UPDATE On 4 August 2021 the Scheme was approved in court.
See Provident Scheme – 4 million people can now claim a refund to find out how it will work and how to make a claim.
This article gives the background to the Scheme and what happened before voting started.
In March 2021 Provident Financial Group (PFG) proposed a Scheme of Arrangement to reduce the refunds it has to pay to customers. They are the second major lender to seek refuge in a Scheme after the pandemic – Amigo is also proposing one.
The PFG announcement also said that the FCA has started an investigation into Provident’s affordability assessments and complaint handling since February 2020.
PFG says it can’t carry on paying refunds to customers winning affordability complaints about Provident Home Credit loans and Satsuma payday loans. The Financial Ombudsman (FOS) has been upholding 75% of these complaints against Provident;
If the Scheme is not approved, PFG says it is likely that Provident Person Credit Ltd (PPC) which operates the Provident Home Credit and Satsuma brands will go into administration which would mean no cash refunds for customers. In administration, however customers with a current loan would be entitled to balance reductions or write-offs if their claim is upheld.
PFG has two other divisions which will not be affected by the Scheme. Vanquis Bank is best known as a credit card lender. Moneybarn provides high cost car finance.
Outline of the Scheme
PFG has operated Provident Home Credit, Greenwood Home Credit (a small brand no longer used), Satsuma payday lending and Glo guarantor lending (a small brand no longer used) through its PPC subsidiary.
PFG is proposing the Scheme for all these four brands. It wants its PPC subsidiary to be able to carry on in business with new lending products. It has not given any details of these new products.
The Practice Statement Letter (PSL) gives an overview of the proposed Scheme, which will limit the refunds PFG has to pay to Provident Home Credit and Satsuma customers payday loan customers. FOS fees will also be included within the Scheme.
Provident is proposing to put aside £50 million to pay cash refunds in the Scheme. It says customers may get paid 10% of their proper refund. I think 10% is too optimistic, see Provident’s Scheme – will customers get less than 2% ?
The first court hearing for the Scheme on 22 April 2021 approved the voting arrangements. Voting started on 17 May, see Provident Scheme to limit refunds – how to vote on it for details.
Background to the Scheme
Provident started offering Home Credit, also known as doorstep loans, in 1880. It is the dominant lender in this sector of the UK bad credit market.
PFG’s problems began back in 2017 when it reorganised its doorstep lending operation. This went badly wrong with big software problems and sharp drops in the number of debt repayments being collected and in new loans being made, see Provident – home credit crisis for details.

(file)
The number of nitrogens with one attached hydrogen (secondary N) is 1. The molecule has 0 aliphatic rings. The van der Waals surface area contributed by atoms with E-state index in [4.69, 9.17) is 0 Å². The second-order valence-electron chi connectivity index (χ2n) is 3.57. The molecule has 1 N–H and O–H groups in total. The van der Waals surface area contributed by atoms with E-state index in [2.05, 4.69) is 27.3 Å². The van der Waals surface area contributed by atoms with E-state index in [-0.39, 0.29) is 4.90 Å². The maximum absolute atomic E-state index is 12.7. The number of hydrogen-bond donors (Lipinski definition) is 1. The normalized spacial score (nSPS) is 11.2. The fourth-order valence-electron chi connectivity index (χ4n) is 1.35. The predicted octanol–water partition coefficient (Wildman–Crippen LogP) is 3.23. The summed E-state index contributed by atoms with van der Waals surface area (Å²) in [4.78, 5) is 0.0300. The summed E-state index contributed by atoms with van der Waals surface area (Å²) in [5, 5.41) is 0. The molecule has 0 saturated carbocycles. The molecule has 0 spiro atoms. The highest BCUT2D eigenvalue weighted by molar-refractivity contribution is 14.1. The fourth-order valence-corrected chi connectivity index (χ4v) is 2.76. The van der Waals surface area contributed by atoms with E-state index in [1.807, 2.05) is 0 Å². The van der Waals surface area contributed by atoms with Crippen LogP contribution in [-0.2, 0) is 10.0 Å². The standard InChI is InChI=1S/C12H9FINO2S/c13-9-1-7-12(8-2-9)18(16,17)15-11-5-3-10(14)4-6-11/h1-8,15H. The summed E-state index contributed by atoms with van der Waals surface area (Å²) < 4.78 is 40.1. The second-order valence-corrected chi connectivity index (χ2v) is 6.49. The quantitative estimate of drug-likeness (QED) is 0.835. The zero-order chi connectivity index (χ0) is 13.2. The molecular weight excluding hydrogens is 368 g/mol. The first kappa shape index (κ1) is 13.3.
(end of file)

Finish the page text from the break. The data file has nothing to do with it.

PFG hoped 2020 would be the year home credit returned to profitability. But this plan was derailed by three factors.
1) The pandemic
The pandemic created major problems for all bad credit lenders as the 6-month payment breaks impacted on cash flow and made it hard to assess the numbers of loans that were likely to default.
Provident Home Credit faced additional problems as doorstep collection of weekly repayments was difficult or impossible for much of 2020. Satsuma stopped lending at the start of the first lockdown and Provident tightened its lending criteria, resulting in fewer loans being given.
2) Increasing numbers of affordability complaints in 2020
Many borrowers have had Provident loans continuously for very long periods, often increasing in size – five years is common, ten years is not unusual. An initial smallish doorstep loan often left the borrower too short of money to manage, so the loan was refinanced or another loan was taken. Too many collection agents tended to offer new loans rather than payment arrangements when a borrower was in difficulty.
When Provident loses an affordability complaint it has to refund the interest paid. Where there has been long-term borrowing, these affordability refunds can be very large.
Complaint numbers increased significantly in 2020 as several claims management companies started advertising on social media. The number of new complaints sent to FOS shows this:
Provident often made very poor offers to these complaints, and sent people cheques, hoping they would be so desperate for some money they would cash the cheque and not take their complaint to FOS.
3) Legal/regulatory environment
In March 2020 FOS published a key decision on a case where a customer had 12 loans between 2009 and 2015 upholding loans 4-12 as being unaffordable. FOS uses key decisions to set out in detail why it has made a decision.
In August 2020, the Kerrigan judgment found that a breach of the FCA’s CONC rules on affordability caused an unfair relationship and that a refund of interest paid would be an appropriate remedy. This judgment is in line with the approach FOS takes to affordability complaints.
The same month, the FCA’s Review of re-lending by high-cost lenders said:
We have significant concerns that repeat borrowing could be a strong indicator of a pattern of dependency on high-cost credit and levels of debt that are harmful to the customer.
Together FOS key decision, the Kerrigan judgment and the FCA re-lending review seem likely to have dashed any hopes Provident had that its doorstep lending could continue as it used to. In May 2020, Provident announced it was closing its doorstep lending operation completely.
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